Let's unpack Berger's Pugetopolis complaint: Growth is bad, and growth won't fix it. The problem with that statement is that there are different types of growth, including good growth (in the view of this paper: dense, transit-oriented growth that makes it possible to live in a way that doesn't harm the climate) and bad (in Berger's and The Stranger's view: sprawl). Given that we can't build a wall around Seattle (or pass laws saying that no one else can move here), we're going to grow. The pertinent question is how.
Berger has no answer for this, except that we can't keep doing what we've done or we'll keep getting what we've got. This may be a truism, but it isn't a solution. Throw a solution at Berger—density, for example, Mossback's favorite bugaboo—and he'll respond by giving it a label like "vertical sprawl," which sounds bad but means nothing. (Building vertically is exactly the opposite of sprawl—unless we're going to start building roads in the sky.)
Similarly, throughout Pugetopolis, Berger criticizes the "Manhattanization" of Seattle—a term that to you and me might imply skyscrapers, cabs on demand, and decent pizza, but to Mossback means transit, bridges, and street repairs. No reasonable person would argue that bridges and urban renewal will turn Seattle into a city of 10 million people; it won't, nor is that anyone's goal. What Berger opposes, it seems, are investments in infrastructure that make Seattle an attractive place to live or visit. Don't build it, he argues, and they won't come. Ironically, many of the icons around Seattle that Berger most cherishes—the brick-paved charm of Pioneer Square, the rundown stalls and weird underground warrens of Pike Place Market—are models of and magnets for the kind of urban density Berger despises.
Berger is equally off-base when he takes on those who choose to live without a car—the "brave new bionauts," he calls them. Or, more to the point, "moochers," because people who go carless sometimes take rides with other people, a practice more commonly known as "carpooling." But going car-free, in Berger's view, isn't just selfish—it's misery, because living in a city means being able to drive all over, including to other neighborhoods. That's a predictable perspective from someone who opposes density, but it will be unfamiliar to anyone who lives, shops, goes to the gym, and works within a walkable or bikeable radius.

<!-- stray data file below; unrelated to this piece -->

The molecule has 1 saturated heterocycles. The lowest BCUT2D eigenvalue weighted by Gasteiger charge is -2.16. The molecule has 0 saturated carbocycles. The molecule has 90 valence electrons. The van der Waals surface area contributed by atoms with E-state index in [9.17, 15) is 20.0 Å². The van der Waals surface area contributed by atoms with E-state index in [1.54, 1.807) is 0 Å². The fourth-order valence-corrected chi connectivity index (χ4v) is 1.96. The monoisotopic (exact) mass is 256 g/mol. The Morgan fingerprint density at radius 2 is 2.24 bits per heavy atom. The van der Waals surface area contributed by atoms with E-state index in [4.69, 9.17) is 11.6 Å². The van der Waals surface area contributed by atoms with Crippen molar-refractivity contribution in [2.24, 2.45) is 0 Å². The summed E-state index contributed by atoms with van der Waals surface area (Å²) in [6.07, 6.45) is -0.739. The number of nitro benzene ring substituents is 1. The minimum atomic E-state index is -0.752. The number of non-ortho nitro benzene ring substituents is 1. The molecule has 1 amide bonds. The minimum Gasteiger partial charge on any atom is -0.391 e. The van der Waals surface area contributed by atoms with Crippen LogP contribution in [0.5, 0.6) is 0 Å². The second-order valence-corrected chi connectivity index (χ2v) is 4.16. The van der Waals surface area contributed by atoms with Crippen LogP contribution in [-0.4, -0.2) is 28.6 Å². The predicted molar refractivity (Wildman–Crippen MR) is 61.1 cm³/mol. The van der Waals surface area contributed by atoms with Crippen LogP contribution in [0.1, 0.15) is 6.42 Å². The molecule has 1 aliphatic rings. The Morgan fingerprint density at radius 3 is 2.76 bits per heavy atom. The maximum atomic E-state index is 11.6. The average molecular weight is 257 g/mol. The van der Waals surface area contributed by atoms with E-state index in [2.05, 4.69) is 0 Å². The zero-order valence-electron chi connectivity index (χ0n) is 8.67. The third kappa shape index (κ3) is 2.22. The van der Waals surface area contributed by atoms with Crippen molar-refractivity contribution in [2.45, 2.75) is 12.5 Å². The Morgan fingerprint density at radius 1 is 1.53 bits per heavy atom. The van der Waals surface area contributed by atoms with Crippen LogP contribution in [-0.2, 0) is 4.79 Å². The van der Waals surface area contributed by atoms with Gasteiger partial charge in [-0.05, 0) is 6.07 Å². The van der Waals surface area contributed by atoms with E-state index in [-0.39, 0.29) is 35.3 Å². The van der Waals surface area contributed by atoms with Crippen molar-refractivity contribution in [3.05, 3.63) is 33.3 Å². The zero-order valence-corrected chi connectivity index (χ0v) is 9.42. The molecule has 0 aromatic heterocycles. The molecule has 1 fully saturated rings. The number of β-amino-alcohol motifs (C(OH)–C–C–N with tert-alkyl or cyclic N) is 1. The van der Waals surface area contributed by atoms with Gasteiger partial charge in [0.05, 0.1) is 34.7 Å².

Berger's writing is clever and often funny, and when he sticks to subjects on which mossbacks and non-mossbacks alike can generally agree—for example, the issue of gay marriage, of which he writes, "the civil benefits [of marriage] are valuable enough that denying them to same-sex couples is a form of discrimination that has no rational justification"—he's pellucid and a joy to read. (He's also often genuinely funny—as when he writes that "Cosmopolis, near Aberdeen, was named by people who reckoned it might one day be the center of everything. Its 2006 population: 1,679.") But when he veers into social commentary—criticizing Seattle as a "nanny state" for encouraging recycling, for example—he sounds less like a civic treasure than a scolding elderly relative.
Fundamentally, calling oneself a mossback is an excuse to say "no"—no to growth, obviously, but also no to environmental solutions, no to transit, no to innovations that might make life easier and more enjoyable, no to laws that help us all live together more happily and effectively in an increasingly crowded and complicated world. (One Mossback column, not reproduced in Pugetopolis, was actually called "The Joy of 'No'"; in it, Berger wrote "saying no... is a vital part of how we do things.") Critiques like Berger's embrace a past that is lost. And they're a luxury enjoyed only by people, like Berger, who won't be around long enough to see the long-term consequences of the policies they espouse.
Knute Berger reads Thurs Jan 15, Elliott Bay Book Company, 7:30 pm, and Wed Jan 21, University Book Store, 7 pm. Both readings are free.